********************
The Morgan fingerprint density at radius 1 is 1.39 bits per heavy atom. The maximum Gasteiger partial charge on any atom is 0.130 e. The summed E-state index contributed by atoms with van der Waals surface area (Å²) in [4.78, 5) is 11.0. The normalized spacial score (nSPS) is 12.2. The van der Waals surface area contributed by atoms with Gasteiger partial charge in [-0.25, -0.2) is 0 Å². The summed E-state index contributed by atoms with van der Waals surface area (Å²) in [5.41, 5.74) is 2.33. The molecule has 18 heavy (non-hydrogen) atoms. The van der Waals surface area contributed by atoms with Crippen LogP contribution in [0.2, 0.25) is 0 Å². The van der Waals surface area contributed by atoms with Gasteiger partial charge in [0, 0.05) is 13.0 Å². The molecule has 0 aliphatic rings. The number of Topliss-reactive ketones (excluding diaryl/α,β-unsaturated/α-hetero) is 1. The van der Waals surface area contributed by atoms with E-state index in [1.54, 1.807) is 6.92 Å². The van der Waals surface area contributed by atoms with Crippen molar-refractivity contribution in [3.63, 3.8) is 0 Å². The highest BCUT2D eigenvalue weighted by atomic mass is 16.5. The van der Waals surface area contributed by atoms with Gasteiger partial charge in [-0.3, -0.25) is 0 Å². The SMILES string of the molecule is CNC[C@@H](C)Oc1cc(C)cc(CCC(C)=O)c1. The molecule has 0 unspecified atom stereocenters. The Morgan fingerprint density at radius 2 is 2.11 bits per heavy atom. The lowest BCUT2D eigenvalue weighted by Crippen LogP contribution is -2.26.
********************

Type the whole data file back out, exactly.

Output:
The Morgan fingerprint density at radius 1 is 1.39 bits per heavy atom. The maximum Gasteiger partial charge on any atom is 0.130 e. The summed E-state index contributed by atoms with van der Waals surface area (Å²) in [4.78, 5) is 11.0. The normalized spacial score (nSPS) is 12.2. The van der Waals surface area contributed by atoms with Gasteiger partial charge in [-0.25, -0.2) is 0 Å². The summed E-state index contributed by atoms with van der Waals surface area (Å²) in [5.41, 5.74) is 2.33. The molecule has 18 heavy (non-hydrogen) atoms. The van der Waals surface area contributed by atoms with Crippen LogP contribution in [0.2, 0.25) is 0 Å². The van der Waals surface area contributed by atoms with Gasteiger partial charge in [0, 0.05) is 13.0 Å². The molecule has 0 aliphatic rings. The number of Topliss-reactive ketones (excluding diaryl/α,β-unsaturated/α-hetero) is 1. The van der Waals surface area contributed by atoms with E-state index in [1.54, 1.807) is 6.92 Å². The van der Waals surface area contributed by atoms with Crippen molar-refractivity contribution in [3.63, 3.8) is 0 Å². The highest BCUT2D eigenvalue weighted by atomic mass is 16.5. The van der Waals surface area contributed by atoms with Gasteiger partial charge in [-0.3, -0.25) is 0 Å². The SMILES string of the molecule is CNC[C@@H](C)Oc1cc(C)cc(CCC(C)=O)c1. The molecule has 0 unspecified atom stereocenters. The Morgan fingerprint density at radius 2 is 2.11 bits per heavy atom. The lowest BCUT2D eigenvalue weighted by Crippen LogP contribution is -2.26.